In addition to Chris in his letter below Bruce Robbins also expressed an interest in Hobbs.
Hobbs first started building frames around 1933 and by the outbreak of WWII were based in the Barbican area of the City of London. That whole area was completely flattened in the 1940 blitz and they relocated to Dagenham which is just a few miles to the east of London. Hence Hobbs of Dagenham. i am not sure when used Hobbs of Dagenham transfers though as I am pretty certain they used Hobbs of Barbican transfers in post-WWII years. Some Hobbs are readily identifiable date wise by frame number but there are a number of frame numbering systems. Hobbs as a company stayed in business until the 1980s - I used to go to them as a wholesaler when I had a small workshop in London but frame building ceased at Hobbs I think in the late 50s though they had frames - quite tidy ones, built by Tonard (who were trade framebuilders) in the 60s/70s. But you would really benefit from membership - and I am sure many other CR members would too of the Veteran-Cycle Club. There is a very good Hobbs marque enthusiast whose knowledge and information he has researched can be drawn upon once you are a member. Membership is just 25GBP (about $38) for international members (for Bruce there is no excuse membership is just 18 GBP) - it can be paid in cash or travellers cheques. The membership secretary can be contacted at: 31 Yorke Road, Croxley Green, Rickmansworth WD3 3DW Great Britain and a membership form printed out from the rather primitive VCC website at v-cc.org.uk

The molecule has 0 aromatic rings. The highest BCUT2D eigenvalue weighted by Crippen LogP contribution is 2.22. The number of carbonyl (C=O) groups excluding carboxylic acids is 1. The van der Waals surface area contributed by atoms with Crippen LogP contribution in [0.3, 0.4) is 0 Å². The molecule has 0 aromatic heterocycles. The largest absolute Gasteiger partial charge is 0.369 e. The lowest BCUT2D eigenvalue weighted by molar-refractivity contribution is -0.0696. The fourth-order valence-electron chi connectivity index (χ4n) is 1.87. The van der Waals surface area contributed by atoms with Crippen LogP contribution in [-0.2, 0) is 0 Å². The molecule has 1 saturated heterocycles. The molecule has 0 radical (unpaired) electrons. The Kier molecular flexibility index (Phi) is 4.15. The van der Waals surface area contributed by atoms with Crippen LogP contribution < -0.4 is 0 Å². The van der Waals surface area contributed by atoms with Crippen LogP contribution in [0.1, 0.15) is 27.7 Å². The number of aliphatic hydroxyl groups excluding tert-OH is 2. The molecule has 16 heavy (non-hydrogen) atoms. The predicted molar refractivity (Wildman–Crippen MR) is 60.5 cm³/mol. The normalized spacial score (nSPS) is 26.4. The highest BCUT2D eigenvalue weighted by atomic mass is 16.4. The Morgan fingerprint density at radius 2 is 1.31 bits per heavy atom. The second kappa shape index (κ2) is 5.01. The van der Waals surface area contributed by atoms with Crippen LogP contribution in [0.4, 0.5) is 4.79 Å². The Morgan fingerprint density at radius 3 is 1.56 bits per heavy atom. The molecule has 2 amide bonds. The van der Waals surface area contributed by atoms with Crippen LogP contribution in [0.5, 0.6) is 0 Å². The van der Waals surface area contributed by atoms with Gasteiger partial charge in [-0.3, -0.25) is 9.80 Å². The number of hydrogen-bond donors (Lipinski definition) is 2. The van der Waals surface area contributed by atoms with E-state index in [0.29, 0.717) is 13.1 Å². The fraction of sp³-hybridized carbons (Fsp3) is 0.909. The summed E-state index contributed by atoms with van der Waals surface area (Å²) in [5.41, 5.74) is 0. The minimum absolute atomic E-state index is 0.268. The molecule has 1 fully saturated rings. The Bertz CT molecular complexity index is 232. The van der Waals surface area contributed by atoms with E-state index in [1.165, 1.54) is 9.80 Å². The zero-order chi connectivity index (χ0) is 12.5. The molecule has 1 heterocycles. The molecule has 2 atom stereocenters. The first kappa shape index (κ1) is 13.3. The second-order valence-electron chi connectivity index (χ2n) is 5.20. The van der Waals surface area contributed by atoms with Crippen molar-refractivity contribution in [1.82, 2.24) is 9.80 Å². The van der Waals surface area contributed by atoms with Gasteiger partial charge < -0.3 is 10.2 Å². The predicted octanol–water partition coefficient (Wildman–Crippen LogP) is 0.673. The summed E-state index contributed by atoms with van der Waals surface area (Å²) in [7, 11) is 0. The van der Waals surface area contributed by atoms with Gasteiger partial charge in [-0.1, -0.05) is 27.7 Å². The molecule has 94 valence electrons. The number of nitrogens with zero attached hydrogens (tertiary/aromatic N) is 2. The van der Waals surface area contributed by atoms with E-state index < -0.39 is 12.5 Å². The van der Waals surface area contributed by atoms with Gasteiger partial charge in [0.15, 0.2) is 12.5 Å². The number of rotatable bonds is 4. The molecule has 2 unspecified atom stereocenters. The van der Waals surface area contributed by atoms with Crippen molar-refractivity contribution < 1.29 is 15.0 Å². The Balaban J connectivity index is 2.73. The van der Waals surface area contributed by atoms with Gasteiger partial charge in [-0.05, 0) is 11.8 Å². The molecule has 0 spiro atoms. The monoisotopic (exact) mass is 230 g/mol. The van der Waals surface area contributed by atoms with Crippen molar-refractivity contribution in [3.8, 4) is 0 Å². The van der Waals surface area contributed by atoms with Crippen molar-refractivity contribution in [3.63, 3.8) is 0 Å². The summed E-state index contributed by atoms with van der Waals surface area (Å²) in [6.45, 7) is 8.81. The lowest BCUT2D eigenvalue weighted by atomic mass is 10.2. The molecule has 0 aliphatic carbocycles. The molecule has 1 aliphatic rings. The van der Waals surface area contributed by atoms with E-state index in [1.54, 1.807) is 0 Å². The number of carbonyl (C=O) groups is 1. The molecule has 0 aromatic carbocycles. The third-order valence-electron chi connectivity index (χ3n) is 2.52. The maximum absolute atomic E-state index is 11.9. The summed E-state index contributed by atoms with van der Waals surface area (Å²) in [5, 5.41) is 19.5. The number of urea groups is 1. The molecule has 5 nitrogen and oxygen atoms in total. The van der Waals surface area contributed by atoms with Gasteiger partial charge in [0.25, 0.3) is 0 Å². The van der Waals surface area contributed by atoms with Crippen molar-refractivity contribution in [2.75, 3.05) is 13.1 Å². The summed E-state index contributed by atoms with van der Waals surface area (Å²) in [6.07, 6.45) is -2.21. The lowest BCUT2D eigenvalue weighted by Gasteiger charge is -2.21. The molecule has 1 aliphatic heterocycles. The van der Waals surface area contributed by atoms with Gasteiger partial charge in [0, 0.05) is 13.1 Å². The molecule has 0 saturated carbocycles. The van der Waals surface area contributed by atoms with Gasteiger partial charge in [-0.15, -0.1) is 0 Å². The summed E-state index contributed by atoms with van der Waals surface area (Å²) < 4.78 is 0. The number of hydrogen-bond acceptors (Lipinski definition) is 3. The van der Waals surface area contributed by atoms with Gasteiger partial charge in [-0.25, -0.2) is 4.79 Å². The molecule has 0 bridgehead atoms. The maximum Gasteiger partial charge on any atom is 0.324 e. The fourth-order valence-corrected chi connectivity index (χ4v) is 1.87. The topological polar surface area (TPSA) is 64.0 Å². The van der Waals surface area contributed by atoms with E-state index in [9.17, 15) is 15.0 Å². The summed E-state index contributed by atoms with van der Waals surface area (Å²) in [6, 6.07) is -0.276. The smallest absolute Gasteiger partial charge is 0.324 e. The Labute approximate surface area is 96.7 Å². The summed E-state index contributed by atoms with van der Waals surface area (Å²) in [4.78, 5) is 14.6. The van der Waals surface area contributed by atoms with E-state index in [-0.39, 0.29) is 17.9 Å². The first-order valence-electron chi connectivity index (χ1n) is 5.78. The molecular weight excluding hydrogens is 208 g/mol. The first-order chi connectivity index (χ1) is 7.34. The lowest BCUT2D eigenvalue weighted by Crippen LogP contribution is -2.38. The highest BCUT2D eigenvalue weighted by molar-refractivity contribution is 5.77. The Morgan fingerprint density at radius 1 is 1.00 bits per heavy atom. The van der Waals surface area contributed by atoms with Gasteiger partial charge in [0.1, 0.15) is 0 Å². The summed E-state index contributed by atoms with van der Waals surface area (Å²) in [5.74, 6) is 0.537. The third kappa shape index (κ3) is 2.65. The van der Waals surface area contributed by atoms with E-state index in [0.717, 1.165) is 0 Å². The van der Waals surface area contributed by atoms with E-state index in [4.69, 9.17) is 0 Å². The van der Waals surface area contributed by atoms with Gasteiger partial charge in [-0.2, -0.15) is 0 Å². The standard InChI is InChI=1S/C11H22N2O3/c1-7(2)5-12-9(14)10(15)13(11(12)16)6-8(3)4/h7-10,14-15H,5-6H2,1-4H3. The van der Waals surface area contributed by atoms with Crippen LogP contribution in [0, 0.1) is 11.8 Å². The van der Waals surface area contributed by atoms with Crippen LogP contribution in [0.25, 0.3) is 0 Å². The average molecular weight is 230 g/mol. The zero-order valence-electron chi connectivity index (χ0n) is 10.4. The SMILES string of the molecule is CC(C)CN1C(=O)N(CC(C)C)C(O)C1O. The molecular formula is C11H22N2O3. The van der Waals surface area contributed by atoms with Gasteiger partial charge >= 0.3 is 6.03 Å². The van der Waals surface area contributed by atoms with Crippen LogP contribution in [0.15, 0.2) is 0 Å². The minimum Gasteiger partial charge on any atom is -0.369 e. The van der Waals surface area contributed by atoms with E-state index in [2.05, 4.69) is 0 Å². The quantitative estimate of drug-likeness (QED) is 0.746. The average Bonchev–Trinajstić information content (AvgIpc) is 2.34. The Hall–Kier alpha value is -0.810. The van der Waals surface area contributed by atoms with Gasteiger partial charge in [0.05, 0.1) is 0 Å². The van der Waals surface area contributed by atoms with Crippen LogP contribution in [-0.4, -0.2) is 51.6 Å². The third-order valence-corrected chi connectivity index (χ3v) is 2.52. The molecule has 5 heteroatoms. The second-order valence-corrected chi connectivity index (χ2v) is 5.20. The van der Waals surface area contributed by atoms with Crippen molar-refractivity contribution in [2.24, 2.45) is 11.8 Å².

I can help any CR members with arranging payments if they want. And there are plenty of other benefits such as News and Views of which I am one of the two editors and The Boneshaker which is a three times a year journal - the last issue contained a lovely set of photos of Dick (H R) Morris in his workshop. Quite a few CR members are also V-CC members including your esteemed webmaster.
Hilary Stone in dismal and wet Bristol, England
Chris Andrews wrote:
> I hear, occasionally, of" Hobbs of Barbican". However, my Hobbs says
> Dagenham on the head badge. Is it the same Hobbs? Did the factory relocate
> to The Barbican? (Which Barbican? Need help here, Hilary!) Any Hobbs info
> you may have would be appreciated! The frame appears to be from the early
> 50's and none of the original components are left. It has Chater Lea fork
> ends, very thin stays, and a long wheelbase, and is quite light. Alfred
> LeTourneur once told me that the English preference for short wheelbase
> machines was fine for time trials where you can pick the good part of the
> road, but that in French road races with scratch starts you have competitors
> close on each side who will make sure you hit the pothole! "An English frame
> would not last out the rece!" He put his foot against the BB of a French
> bike and flexed the frame -- it seemed like an inch I remember-- and the
> chainstays were long and willowy like my Hobbs. Hetchins had his own
> approach to this idea.